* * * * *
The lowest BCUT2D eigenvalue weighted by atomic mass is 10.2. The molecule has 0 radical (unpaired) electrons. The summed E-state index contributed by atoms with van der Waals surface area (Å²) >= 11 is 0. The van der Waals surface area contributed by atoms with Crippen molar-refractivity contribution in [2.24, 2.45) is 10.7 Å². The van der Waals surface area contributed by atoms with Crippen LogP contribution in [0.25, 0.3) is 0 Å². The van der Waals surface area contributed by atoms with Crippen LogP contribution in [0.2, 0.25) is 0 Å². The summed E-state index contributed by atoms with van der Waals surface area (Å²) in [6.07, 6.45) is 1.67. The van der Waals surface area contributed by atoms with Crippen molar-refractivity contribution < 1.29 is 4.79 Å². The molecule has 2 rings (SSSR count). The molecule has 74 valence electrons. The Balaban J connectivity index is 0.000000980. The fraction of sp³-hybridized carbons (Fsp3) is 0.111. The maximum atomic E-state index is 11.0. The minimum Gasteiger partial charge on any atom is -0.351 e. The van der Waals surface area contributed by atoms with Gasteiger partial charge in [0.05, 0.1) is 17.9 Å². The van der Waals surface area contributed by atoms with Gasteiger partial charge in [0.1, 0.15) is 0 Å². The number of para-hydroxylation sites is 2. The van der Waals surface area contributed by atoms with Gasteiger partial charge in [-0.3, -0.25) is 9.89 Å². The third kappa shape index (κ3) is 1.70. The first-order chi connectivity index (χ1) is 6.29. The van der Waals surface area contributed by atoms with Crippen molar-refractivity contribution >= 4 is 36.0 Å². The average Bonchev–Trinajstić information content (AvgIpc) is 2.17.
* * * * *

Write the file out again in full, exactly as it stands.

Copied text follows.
The lowest BCUT2D eigenvalue weighted by atomic mass is 10.2. The molecule has 0 radical (unpaired) electrons. The summed E-state index contributed by atoms with van der Waals surface area (Å²) >= 11 is 0. The van der Waals surface area contributed by atoms with Crippen molar-refractivity contribution in [2.24, 2.45) is 10.7 Å². The van der Waals surface area contributed by atoms with Crippen LogP contribution in [0.25, 0.3) is 0 Å². The van der Waals surface area contributed by atoms with Crippen LogP contribution in [0.2, 0.25) is 0 Å². The summed E-state index contributed by atoms with van der Waals surface area (Å²) in [6.07, 6.45) is 1.67. The van der Waals surface area contributed by atoms with Crippen molar-refractivity contribution < 1.29 is 4.79 Å². The molecule has 2 rings (SSSR count). The molecule has 74 valence electrons. The Balaban J connectivity index is 0.000000980. The fraction of sp³-hybridized carbons (Fsp3) is 0.111. The maximum atomic E-state index is 11.0. The minimum Gasteiger partial charge on any atom is -0.351 e. The van der Waals surface area contributed by atoms with Gasteiger partial charge in [0.05, 0.1) is 17.9 Å². The van der Waals surface area contributed by atoms with Gasteiger partial charge in [0.1, 0.15) is 0 Å². The number of para-hydroxylation sites is 2. The van der Waals surface area contributed by atoms with Gasteiger partial charge in [-0.3, -0.25) is 9.89 Å². The third kappa shape index (κ3) is 1.70. The first-order chi connectivity index (χ1) is 6.29. The van der Waals surface area contributed by atoms with Crippen molar-refractivity contribution >= 4 is 36.0 Å². The average Bonchev–Trinajstić information content (AvgIpc) is 2.17.